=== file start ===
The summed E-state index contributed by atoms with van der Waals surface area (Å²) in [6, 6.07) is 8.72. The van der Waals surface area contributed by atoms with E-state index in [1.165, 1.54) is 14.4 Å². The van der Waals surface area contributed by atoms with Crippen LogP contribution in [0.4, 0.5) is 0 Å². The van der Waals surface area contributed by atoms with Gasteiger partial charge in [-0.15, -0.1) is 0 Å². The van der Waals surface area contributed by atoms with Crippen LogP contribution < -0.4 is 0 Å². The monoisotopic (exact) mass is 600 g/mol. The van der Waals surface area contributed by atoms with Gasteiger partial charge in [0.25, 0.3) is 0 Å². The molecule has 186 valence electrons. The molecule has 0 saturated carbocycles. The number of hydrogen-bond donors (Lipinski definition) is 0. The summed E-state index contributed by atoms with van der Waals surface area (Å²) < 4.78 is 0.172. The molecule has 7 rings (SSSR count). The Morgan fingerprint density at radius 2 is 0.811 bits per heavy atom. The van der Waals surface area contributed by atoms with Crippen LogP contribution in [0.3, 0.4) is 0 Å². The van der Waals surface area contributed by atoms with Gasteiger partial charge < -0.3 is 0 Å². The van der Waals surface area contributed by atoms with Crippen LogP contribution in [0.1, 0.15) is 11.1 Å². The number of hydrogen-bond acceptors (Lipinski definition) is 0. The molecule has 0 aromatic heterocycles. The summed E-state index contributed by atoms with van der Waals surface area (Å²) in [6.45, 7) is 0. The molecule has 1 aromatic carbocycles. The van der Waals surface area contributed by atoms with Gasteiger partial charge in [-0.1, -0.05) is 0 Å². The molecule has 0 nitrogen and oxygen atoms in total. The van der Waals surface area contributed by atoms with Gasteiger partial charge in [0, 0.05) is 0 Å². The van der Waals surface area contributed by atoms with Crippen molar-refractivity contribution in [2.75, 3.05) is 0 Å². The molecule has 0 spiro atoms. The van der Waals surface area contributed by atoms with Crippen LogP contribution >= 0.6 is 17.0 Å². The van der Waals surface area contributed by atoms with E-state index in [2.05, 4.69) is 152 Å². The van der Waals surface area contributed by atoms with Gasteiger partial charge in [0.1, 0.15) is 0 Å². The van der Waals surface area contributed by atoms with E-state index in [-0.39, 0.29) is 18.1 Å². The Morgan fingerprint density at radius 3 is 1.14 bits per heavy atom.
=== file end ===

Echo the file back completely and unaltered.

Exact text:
The summed E-state index contributed by atoms with van der Waals surface area (Å²) in [6, 6.07) is 8.72. The van der Waals surface area contributed by atoms with E-state index in [1.165, 1.54) is 14.4 Å². The van der Waals surface area contributed by atoms with Crippen LogP contribution in [0.4, 0.5) is 0 Å². The van der Waals surface area contributed by atoms with Gasteiger partial charge in [-0.15, -0.1) is 0 Å². The van der Waals surface area contributed by atoms with Crippen LogP contribution < -0.4 is 0 Å². The monoisotopic (exact) mass is 600 g/mol. The van der Waals surface area contributed by atoms with Gasteiger partial charge in [0.25, 0.3) is 0 Å². The molecule has 186 valence electrons. The molecule has 0 saturated carbocycles. The number of hydrogen-bond donors (Lipinski definition) is 0. The summed E-state index contributed by atoms with van der Waals surface area (Å²) < 4.78 is 0.172. The molecule has 7 rings (SSSR count). The Morgan fingerprint density at radius 2 is 0.811 bits per heavy atom. The van der Waals surface area contributed by atoms with Crippen LogP contribution in [0.3, 0.4) is 0 Å². The van der Waals surface area contributed by atoms with Gasteiger partial charge < -0.3 is 0 Å². The van der Waals surface area contributed by atoms with Crippen LogP contribution in [0.1, 0.15) is 11.1 Å². The number of hydrogen-bond acceptors (Lipinski definition) is 0. The molecule has 0 aromatic heterocycles. The summed E-state index contributed by atoms with van der Waals surface area (Å²) in [6.45, 7) is 0. The molecule has 1 aromatic carbocycles. The van der Waals surface area contributed by atoms with Gasteiger partial charge in [-0.1, -0.05) is 0 Å². The molecule has 0 nitrogen and oxygen atoms in total. The van der Waals surface area contributed by atoms with Gasteiger partial charge in [0, 0.05) is 0 Å². The van der Waals surface area contributed by atoms with Crippen molar-refractivity contribution in [2.75, 3.05) is 0 Å². The molecule has 0 spiro atoms. The van der Waals surface area contributed by atoms with Crippen LogP contribution >= 0.6 is 17.0 Å². The van der Waals surface area contributed by atoms with E-state index in [2.05, 4.69) is 152 Å². The van der Waals surface area contributed by atoms with Gasteiger partial charge in [0.1, 0.15) is 0 Å². The van der Waals surface area contributed by atoms with E-state index in [-0.39, 0.29) is 18.1 Å². The Morgan fingerprint density at radius 3 is 1.14 bits per heavy atom.